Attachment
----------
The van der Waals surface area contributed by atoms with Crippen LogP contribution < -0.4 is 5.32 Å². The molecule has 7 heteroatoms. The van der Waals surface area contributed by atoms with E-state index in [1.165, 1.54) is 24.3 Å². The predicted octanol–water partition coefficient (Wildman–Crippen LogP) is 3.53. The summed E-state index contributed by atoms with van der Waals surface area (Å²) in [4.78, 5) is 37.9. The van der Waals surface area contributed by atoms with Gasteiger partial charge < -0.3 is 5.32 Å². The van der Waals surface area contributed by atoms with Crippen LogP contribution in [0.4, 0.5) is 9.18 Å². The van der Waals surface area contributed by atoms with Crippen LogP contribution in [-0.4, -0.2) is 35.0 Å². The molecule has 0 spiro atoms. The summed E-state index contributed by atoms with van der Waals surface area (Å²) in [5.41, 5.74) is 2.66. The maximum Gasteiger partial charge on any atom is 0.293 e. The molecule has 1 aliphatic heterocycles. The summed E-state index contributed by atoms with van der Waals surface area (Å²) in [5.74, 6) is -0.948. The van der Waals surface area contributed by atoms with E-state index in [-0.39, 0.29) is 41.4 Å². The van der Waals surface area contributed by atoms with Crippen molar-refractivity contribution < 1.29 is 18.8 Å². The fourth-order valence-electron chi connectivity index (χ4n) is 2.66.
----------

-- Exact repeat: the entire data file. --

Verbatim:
The van der Waals surface area contributed by atoms with Crippen LogP contribution < -0.4 is 5.32 Å². The molecule has 7 heteroatoms. The van der Waals surface area contributed by atoms with E-state index in [1.165, 1.54) is 24.3 Å². The predicted octanol–water partition coefficient (Wildman–Crippen LogP) is 3.53. The summed E-state index contributed by atoms with van der Waals surface area (Å²) in [4.78, 5) is 37.9. The van der Waals surface area contributed by atoms with Gasteiger partial charge < -0.3 is 5.32 Å². The van der Waals surface area contributed by atoms with Crippen LogP contribution in [0.4, 0.5) is 9.18 Å². The van der Waals surface area contributed by atoms with Crippen LogP contribution in [-0.4, -0.2) is 35.0 Å². The molecule has 0 spiro atoms. The summed E-state index contributed by atoms with van der Waals surface area (Å²) in [5.41, 5.74) is 2.66. The maximum Gasteiger partial charge on any atom is 0.293 e. The molecule has 1 aliphatic heterocycles. The summed E-state index contributed by atoms with van der Waals surface area (Å²) in [5.74, 6) is -0.948. The van der Waals surface area contributed by atoms with E-state index in [-0.39, 0.29) is 41.4 Å². The van der Waals surface area contributed by atoms with Crippen molar-refractivity contribution < 1.29 is 18.8 Å². The fourth-order valence-electron chi connectivity index (χ4n) is 2.66.